Seasonal Weather Changes
Spring is here and the warmer weather is starting! This means more time outside with our family and friends and especially our furry ones. To make sure we keep the fun going and everyone safe, here are a few tips to keep in mind during the warmer months:
Insects and bugs: Keep an eye out for bees and wasps. If a curious pooch or pouncing feline gets stung, scrape away the stinger if you can find it. Also, while protecting yourself, be sure to keep insect repellents and sunscreens out of paws’ reach. If ingested, these products can cause neurological issues, vomiting, and diarrhea.
Plants: Many fruits and vegetables ripen in the spring, but not all are pet safe! Grapes and raisins specifically can impair kidney function. Carrots, green beans, broccoli, apples, and bananas are safe and beneficial for most dogs and cats in moderation. Certain outdoor and indoor plants are starting to bloom, and it is important to know which ones are harmful to your pet. Azaleas, daffodils, tulips, and lilies are all poisonous to pets (just to name a few). Also be conscious about what fertilizers, insecticides, weed killers, and cleaners you are using. Look for pet-friendly options as poisonous chemicals can be absorbed through paws or ingested.
Grooming: Keeping your fur-babies well-groomed is crucial during this time. Give a regular thorough brushing to prevent matted fur which can harbor pests, create sores, and trap in heat.
Rising temperatures: Keep pets well-hydrated and provide shade when outdoors. An air-conditioned house is safest, but the next best thing is a well-ventilated and insulated doghouse, a catio, or a shaded porch with a fan or misting system. It’s important to know how to keep your pet safe from the dangers of heatstroke. Heatstroke occurs when your pet’s temperature becomes too high, anything over 106 degrees.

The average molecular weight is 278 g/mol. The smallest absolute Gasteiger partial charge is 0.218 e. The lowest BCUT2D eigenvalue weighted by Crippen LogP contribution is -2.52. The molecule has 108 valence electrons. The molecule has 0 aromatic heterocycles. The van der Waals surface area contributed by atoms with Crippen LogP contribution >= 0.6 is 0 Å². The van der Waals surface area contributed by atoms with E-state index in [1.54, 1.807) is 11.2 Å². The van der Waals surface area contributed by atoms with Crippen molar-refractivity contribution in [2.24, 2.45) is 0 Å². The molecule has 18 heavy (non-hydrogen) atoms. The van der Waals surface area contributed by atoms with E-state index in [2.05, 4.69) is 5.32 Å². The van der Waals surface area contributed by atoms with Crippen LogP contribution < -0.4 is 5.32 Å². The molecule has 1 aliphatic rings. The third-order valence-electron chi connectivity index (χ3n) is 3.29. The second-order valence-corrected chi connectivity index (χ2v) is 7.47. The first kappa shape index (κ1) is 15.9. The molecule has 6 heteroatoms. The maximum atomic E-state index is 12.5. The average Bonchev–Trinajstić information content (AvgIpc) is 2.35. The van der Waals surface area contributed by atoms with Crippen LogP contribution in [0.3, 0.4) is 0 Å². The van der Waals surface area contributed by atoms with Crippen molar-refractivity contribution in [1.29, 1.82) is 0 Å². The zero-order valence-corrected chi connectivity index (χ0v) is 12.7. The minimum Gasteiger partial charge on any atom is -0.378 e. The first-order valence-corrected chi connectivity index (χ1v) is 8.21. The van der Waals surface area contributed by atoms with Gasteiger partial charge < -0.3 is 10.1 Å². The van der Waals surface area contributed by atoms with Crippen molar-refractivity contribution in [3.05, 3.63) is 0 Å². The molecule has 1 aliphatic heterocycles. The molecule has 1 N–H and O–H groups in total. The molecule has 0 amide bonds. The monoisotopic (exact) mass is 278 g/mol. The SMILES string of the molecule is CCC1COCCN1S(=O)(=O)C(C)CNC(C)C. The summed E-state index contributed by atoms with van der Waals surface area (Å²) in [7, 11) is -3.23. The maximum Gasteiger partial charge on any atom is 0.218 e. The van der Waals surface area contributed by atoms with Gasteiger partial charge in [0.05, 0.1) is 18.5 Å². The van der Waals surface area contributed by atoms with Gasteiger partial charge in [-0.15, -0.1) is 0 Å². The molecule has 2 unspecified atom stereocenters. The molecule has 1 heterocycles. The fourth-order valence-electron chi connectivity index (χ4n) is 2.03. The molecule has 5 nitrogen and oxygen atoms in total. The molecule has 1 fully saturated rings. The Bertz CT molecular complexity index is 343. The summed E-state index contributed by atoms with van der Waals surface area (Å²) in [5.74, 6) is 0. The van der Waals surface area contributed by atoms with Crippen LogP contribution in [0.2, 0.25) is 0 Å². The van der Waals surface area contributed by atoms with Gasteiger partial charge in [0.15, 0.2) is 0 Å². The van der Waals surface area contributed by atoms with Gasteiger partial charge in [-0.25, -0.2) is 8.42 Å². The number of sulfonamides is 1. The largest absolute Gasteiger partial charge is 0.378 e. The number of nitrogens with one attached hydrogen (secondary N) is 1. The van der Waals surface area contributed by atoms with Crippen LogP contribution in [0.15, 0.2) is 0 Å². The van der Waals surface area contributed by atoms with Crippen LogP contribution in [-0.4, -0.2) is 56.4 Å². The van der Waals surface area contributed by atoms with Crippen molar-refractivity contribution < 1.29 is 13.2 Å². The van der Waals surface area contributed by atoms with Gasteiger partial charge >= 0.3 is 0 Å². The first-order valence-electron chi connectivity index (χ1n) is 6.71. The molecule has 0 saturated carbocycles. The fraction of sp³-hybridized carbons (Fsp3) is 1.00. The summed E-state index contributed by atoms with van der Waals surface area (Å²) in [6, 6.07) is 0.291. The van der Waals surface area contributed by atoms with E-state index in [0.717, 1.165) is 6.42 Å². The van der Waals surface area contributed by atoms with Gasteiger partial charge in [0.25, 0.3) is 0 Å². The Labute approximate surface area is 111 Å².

The concept of a pet having seasonal allergies may seem unusual, especially when they’re often the cause of allergies in humans. Both cats and dogs can be made miserable from allergies, but they also react differently than you might expect. You’re more likely to hear the thumping of legs on the floor as they scratch their itches as opposed to outright sneezing and wheezing. Here’s a look at seasonal allergies in pets and how a veterinarian can help you help your pets.
- Warm weather brings the usual suspects of mold, pollen, and dust into play every spring. Conditions are optimal for these irritants to bloom and become airborne. You and your pets breathe in the same air, and all of you are breathing in irritants that cause a histamine response.
- Cats and dogs develop something known as atopic dermatitis or allergic inhalant dermatitis. It’s a hereditary condition, much like in humans.
- When a pet is experiencing atopic dermatitis, its body is undergoing an inflammatory response. The body is attempting to get rid of the irritant through any means possible, and in pets, this is primarily done through the skin. As the body expels the irritant, the pet’s skin becomes itchy in certain spots, or it can be all over the body.
When a pet is not treated for allergies, they will not stop their attempts to find relief. They keep scratching and chewing at their hot spots and give themselves sores along with pulling out their own hair. Some pets may wheeze and sneeze frequently, but atopic dermatitis is the most dominant sign of allergies. Seasonal allergies in pets will not go away on their own, and it’s advisable to consult with our veterinarians to learn about allergy relief options.
Talk to a Veterinarian About Seasonal Care for Your Pets
Keeping your pet safe is a 24/7 job. Outdoor activities are amazing bonding experiences for you and your pets so be safe and have fun. Be sure to contact University Veterinary Hospital at 510-841-4412 about seasonal care for your pets and what you can do to stay happy and safe outdoors!